What You Need to Know About Estate Planning When You Have a Child with Autism

Special needs planning is extremely important for any family that is trying to figure out how to effectively set up the future for a child with a disability. Parents of children who have disabilities have even greater planning needs than other parents, and autism must be included in this discussion as it is increasingly a part of the lives of American families. 
Between 2014 and 2016, one in 40 children between the ages of three and 17 were diagnosed with autism spectrum disorder. These data points were first tracked in the early 2000s, when it was estimated that one out of 150 children were autistic. The condition is an extremely complex one, with a broad range of symptoms that can range from mild to severe.
The CDC says that it can cost approximately $17,000 or more per year to care for a child with autism. For a child who has severe autism and associated symptoms, that number can increase to more than $21,000 per year.
Families who come to financial and estate planning advisors in these situations are often overcome with questions and stress. Advanced planning strategies can be used to chart a path for the future that leaves the parents filled with peace of mind.

Program Helps People With Disabilities Work Without Losing Income

Man With Down Syndrome Smiling While Making A Cake
Man With Down Syndrome Smiling While Making A Cake
People with disabilities who are able to work can derive a great deal of satisfaction from being productive members of society, but some are understandably concerned that what they earn on the job will mean deep cuts in their government sources of income.
According to an article from the nonprofit Special Needs Alliance, there is a program in place to prevent this, but navigating it can be tricky.
“Employment is an important road to independence and self-esteem,” begins the piece by Jefferey M. Yussman. “But some individuals with disabilities worry that accepting a job offer will disqualify them for means-tested benefits, such as SSI (Supplemental Security Income) and SSDI (Social Security Disability Income). Since such programs may be the bedrock of their financial security, what happens if the job doesn’t pan out? Will they be left without any source of income? Will their Medicaid or Medicare coverage disappear?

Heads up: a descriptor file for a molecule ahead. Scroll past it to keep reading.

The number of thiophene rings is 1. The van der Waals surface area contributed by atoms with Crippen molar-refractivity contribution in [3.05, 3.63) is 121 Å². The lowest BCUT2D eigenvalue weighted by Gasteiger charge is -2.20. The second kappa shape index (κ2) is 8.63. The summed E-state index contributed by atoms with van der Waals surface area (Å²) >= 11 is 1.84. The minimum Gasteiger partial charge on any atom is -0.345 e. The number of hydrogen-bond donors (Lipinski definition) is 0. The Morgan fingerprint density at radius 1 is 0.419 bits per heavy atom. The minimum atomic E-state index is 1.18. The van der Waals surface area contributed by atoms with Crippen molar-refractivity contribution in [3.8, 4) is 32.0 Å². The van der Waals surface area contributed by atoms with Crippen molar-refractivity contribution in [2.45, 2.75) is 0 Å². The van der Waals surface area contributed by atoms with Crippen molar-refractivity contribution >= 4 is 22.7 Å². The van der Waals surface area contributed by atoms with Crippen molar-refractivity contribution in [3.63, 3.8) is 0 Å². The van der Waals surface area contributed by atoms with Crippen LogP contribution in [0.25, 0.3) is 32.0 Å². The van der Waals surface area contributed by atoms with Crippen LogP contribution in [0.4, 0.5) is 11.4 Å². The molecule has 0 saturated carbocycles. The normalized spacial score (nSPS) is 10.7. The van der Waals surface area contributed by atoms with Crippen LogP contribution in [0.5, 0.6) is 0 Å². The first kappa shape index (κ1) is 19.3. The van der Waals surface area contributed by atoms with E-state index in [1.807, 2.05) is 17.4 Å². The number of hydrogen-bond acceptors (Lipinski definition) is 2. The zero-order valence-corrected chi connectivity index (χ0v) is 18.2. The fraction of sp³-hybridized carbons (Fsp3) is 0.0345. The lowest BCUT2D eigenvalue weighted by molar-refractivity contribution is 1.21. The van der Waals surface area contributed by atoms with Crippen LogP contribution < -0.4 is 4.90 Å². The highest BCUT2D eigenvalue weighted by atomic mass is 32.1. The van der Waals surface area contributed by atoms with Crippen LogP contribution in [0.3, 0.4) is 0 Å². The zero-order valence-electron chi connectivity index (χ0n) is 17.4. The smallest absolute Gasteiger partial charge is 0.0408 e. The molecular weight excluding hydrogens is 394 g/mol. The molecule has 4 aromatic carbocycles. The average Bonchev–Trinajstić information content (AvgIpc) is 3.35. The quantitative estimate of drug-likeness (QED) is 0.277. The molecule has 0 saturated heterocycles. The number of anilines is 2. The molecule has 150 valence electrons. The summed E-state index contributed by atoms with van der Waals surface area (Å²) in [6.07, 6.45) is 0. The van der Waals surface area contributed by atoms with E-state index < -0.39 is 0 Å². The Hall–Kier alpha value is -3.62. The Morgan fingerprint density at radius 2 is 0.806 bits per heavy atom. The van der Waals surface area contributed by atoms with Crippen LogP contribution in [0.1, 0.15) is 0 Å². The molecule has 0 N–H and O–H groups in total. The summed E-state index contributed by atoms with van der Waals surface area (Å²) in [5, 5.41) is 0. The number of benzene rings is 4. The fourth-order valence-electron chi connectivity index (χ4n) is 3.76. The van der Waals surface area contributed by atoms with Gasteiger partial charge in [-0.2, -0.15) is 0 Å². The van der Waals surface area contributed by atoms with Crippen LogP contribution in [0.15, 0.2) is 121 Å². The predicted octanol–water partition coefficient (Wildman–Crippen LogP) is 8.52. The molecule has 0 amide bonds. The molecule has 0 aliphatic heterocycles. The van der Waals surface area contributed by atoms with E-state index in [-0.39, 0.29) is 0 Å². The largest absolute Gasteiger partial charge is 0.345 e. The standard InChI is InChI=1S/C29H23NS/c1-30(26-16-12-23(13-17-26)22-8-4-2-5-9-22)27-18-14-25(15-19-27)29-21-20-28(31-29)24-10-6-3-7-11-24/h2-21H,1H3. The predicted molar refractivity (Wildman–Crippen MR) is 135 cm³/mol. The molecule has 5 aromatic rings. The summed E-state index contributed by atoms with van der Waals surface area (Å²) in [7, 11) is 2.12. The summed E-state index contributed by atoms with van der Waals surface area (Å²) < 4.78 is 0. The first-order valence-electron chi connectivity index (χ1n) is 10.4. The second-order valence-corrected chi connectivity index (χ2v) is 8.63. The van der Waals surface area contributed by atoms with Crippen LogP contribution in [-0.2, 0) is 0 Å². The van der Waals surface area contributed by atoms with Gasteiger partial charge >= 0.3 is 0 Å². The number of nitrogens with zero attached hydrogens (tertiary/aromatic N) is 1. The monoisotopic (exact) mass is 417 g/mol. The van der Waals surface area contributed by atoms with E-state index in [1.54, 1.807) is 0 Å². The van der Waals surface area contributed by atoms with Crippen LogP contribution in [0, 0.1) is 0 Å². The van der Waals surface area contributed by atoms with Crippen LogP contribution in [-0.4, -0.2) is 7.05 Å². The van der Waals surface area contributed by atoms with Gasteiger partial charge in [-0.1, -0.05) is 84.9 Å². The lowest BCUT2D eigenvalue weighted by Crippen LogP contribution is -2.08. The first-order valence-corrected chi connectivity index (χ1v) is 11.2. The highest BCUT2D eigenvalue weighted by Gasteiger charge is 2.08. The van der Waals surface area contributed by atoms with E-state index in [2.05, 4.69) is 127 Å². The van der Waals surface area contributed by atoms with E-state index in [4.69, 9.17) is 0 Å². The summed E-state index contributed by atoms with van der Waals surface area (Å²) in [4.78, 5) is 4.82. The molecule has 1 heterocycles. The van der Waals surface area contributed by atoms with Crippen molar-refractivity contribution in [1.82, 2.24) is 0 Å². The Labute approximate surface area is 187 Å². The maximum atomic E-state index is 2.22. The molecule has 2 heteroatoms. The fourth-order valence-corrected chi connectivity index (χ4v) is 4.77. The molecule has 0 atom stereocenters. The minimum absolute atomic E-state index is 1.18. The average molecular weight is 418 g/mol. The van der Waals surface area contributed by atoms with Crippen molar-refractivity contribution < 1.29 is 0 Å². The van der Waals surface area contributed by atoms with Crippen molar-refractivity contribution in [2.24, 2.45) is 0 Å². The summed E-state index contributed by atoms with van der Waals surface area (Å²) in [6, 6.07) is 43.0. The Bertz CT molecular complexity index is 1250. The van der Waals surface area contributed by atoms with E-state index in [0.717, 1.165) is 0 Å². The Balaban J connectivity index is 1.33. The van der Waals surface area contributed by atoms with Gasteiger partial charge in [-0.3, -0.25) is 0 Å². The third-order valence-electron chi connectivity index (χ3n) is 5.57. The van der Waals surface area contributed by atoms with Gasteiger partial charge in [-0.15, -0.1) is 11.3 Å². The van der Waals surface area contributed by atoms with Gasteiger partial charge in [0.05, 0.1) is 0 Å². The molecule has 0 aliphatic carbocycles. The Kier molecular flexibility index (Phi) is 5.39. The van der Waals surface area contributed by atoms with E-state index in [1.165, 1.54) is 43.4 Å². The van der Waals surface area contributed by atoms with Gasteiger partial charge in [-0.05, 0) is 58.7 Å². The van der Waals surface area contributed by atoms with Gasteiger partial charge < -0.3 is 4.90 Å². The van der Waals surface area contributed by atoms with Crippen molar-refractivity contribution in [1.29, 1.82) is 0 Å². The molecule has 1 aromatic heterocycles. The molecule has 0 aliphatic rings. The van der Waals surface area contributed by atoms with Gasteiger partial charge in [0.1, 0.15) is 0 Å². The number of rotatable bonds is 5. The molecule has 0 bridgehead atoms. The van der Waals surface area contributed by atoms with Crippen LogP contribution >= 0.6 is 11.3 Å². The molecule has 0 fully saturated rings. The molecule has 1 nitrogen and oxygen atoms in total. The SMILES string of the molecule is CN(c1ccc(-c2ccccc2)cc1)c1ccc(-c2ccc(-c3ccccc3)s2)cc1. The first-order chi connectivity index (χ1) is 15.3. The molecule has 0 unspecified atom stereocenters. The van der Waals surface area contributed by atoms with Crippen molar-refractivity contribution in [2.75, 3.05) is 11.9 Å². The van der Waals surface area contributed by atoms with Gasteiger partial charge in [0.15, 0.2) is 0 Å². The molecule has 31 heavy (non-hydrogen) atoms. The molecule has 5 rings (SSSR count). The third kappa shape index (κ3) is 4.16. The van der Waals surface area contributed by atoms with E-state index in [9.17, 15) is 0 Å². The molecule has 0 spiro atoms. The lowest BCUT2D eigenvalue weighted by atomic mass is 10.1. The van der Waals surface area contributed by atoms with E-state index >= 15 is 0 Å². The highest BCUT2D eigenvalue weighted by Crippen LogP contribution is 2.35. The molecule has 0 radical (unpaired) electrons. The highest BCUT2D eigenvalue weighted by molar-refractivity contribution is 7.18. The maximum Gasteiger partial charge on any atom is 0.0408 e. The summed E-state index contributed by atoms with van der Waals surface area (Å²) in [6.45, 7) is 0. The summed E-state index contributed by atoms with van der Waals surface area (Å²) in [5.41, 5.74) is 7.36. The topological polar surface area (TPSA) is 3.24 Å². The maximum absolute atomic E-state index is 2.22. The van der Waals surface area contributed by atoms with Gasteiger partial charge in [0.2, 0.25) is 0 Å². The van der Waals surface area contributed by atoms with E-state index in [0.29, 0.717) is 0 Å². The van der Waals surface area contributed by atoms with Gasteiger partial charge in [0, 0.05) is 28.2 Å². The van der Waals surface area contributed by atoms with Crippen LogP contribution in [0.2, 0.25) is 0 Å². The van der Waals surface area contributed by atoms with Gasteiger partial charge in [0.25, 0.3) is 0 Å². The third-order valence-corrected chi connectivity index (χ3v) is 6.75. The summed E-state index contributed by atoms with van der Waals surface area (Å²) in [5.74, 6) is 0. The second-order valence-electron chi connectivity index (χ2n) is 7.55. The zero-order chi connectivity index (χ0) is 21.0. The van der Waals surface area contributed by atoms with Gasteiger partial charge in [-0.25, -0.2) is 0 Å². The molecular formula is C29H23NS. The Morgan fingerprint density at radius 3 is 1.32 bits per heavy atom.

“The federal government has designed incentives for individuals with disabilities to explore career options, but the rules are complicated. Mistakes can mean that precious dollars are left on the table.”
Ticket to Work is the name of the federal approach to helping people with disabilities between 18 and 64 find employment while still protecting their benefits.
“The Social Security Administration maintains a list of authorized programs in each state that offer vocational training, career counseling, job referrals and other employment services,” the article states. “This includes school programs for students whose IEPs (Individualized Education Plans) include vocational programs.
“While an individual is receiving such assistance, Social Security suspends disability reviews, so all cash payments and Medicaid/Medicare coverage continue unchanged. Once an individual completes a Ticket to Work program, Social Security begins an assessment process to determine if continued cash benefits are appropriate.”
Yussman warns that Ticket to Work participants must pay strict attention to their monthly reporting of wages and SSDI payments.
“Clearly, there are many details to bear in mind when someone is balancing wages and public programs,’ the article concludes. “Special needs attorneys are well-versed in benefits law and can help self-advocates and families make the most of job opportunities without jeopardizing their health benefits and important sources of income.”